Colossians 4:7-9 / Care for One Another

Posted on November 29, 2015


This is the twenty-fourth in a verse by verse exposition of the book of Colossians. This message was delivered at Hillcrest Baptist Church on the evening of November 29, 2015. This message deals with our need to know and share one another’s burdens. This post contains an audio recording of the sermon, as well as my sermon notes (sermon notes are not necessarily a complete transcript).

Col 4:7-9


As he often does at the end of his letters, Paul in vv. 7-9 singles out for special mention some people who are with him and who are being sent to the letter’s destination to tell the Christians there more about his circumstances.

  • Ephesians 6:21-22

Almost certainly these people were the ones charged with carrying the letter Paul has written to its destination.

Tychicus was apparently the person chiefly responsible for delivering the letter.

Since he plays the same role in Ephesians (6:21) and is accompanied by Onesimus (v. 9), and since Ephesus and Colossae are no more than a hundred and twenty miles apart, we can reasonably surmise that he is carrying the letters to the Ephesians, to the Colossians, and to Philemon at the same time.

The name means “fortuitous” or “fortunate.” He was one of the Gentile converts Paul took to Jerusalem as a representative of the Gentile churches.

  • Acts 20:4

He was a faithful companion of Paul and apparently a capable leader.

  • 2 Timothy 4:12
  • Titus 3:12

He had the responsibility to deliver Paul’s letters to the Colossians and the Ephesians.

  • Ephesians 6:21

He was to update them on Paul.

Paul explains a twofold purpose he had in sending Tychicus to the Colossians:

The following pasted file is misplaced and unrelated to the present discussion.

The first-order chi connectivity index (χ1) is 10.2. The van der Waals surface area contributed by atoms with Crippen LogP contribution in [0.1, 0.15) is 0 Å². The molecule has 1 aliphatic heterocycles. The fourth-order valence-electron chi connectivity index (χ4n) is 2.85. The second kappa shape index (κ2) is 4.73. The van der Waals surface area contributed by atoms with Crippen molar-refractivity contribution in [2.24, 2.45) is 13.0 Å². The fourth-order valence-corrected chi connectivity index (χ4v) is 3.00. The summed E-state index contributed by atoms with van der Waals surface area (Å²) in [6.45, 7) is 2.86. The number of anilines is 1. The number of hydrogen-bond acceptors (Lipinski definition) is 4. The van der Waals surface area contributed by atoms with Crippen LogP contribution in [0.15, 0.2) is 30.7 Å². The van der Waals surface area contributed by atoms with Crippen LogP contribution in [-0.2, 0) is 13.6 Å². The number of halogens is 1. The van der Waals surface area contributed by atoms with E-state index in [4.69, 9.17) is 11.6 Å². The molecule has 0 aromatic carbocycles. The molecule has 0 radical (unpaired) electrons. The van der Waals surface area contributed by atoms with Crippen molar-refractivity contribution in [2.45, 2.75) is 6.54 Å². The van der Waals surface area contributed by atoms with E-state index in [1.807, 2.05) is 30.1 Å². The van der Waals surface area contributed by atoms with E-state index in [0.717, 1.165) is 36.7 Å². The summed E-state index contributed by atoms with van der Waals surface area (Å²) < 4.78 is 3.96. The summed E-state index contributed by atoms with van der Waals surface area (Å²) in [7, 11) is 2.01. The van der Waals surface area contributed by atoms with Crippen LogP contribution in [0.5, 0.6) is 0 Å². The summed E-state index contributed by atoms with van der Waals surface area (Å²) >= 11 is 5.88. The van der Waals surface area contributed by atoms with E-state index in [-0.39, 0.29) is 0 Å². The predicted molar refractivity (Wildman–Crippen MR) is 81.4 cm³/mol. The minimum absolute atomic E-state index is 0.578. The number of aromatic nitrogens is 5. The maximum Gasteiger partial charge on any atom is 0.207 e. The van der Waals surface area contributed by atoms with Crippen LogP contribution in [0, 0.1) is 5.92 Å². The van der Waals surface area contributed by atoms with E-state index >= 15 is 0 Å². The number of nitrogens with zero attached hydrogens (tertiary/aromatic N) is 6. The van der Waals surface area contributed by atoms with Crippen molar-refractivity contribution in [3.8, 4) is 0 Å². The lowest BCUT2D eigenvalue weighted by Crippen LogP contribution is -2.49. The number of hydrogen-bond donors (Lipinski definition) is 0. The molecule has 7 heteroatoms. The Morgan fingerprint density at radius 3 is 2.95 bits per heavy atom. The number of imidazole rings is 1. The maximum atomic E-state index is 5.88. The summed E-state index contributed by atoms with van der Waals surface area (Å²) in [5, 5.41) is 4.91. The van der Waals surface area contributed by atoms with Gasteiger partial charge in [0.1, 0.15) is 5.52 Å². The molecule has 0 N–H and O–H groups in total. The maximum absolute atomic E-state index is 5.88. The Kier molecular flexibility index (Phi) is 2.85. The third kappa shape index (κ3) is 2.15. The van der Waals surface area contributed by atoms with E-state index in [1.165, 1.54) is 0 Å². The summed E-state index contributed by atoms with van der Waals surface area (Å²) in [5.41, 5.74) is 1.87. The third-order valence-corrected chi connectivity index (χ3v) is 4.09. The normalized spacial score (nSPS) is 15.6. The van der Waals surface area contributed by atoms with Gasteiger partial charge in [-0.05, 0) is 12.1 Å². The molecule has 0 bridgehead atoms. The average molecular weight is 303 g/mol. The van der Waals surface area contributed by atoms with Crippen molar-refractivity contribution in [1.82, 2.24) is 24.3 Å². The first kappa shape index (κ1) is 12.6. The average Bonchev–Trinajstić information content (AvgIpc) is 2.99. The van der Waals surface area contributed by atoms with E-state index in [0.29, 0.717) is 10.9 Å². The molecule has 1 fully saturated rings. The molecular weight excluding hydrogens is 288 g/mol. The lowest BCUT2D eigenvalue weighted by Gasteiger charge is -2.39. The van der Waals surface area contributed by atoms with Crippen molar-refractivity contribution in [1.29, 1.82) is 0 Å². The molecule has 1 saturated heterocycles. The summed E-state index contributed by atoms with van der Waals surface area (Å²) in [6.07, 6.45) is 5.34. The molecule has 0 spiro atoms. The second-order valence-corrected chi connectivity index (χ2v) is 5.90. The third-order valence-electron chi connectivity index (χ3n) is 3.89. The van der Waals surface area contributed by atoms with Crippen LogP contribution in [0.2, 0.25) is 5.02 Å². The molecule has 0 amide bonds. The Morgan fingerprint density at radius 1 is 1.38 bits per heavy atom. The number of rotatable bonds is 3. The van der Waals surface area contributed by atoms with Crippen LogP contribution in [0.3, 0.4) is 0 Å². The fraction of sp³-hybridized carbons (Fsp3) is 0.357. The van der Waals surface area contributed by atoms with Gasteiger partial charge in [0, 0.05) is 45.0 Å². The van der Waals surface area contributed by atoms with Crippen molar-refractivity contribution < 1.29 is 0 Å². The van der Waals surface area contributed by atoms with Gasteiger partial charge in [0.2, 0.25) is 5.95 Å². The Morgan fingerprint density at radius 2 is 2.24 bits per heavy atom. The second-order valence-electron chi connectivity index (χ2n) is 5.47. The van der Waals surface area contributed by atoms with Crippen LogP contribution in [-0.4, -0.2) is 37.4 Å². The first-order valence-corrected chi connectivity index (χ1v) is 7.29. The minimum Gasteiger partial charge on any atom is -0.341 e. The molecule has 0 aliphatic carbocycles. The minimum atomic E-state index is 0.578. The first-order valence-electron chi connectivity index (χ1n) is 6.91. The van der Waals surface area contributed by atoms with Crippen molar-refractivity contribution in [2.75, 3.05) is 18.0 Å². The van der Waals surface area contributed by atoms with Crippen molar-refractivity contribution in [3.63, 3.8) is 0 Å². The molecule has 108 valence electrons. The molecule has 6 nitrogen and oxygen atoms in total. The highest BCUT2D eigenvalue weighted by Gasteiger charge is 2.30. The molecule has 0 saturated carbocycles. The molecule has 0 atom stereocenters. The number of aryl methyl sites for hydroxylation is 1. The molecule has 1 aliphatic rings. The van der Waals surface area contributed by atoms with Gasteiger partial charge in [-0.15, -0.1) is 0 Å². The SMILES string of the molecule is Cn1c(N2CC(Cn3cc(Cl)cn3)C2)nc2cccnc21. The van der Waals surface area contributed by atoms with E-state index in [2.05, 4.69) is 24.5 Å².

1. That he would know their circumstances
  2. That he would comfort their hearts

Accompanying Tychicus was Onesimus, the runaway slave who in the providence of God had met Paul in Rome and had apparently been led to Christ by him.

Paul is now sending Onesimus back to Colosse– with no mention of his past, but with the heart- warming phrase that he is now “one of you” . . . a faithful brother.

As Christians, we have an obligation to minister to one-another.

The only way we can do that is if we know each other’s needs. We can’t meet a need without knowing a need.

This should serve as a reminder that we ought not only to make ourselves available to one-another, but that we should be willing to share our needs and our struggles with our brethren.

When we see a need, we should make every effort to provide comfort to each other.

It is clear that Paul wanted to know their situation, and to have them know his situation. He obviously saw this ministry as a two way street.

They would provide the needed support to each other. This is what we are commanded to do in Hebrews.

  • Hebrews 10:25

The assembling together of the saints is important. It allows us to know one-another and understand each other’s needs.

It provides opportunity to comfort and strengthen (exhort) one-another.

This becomes all the more urgent as the “day” (rapture) approaches.

  • 1 Thessalonians 4:15-18

We may not know when that day is, but it is closer than it ever has been!

As we get closer and closer to that time, Christians will face more and more persecution. Therefore, the command becomes more and more urgent.

  • Hebrews 3:13
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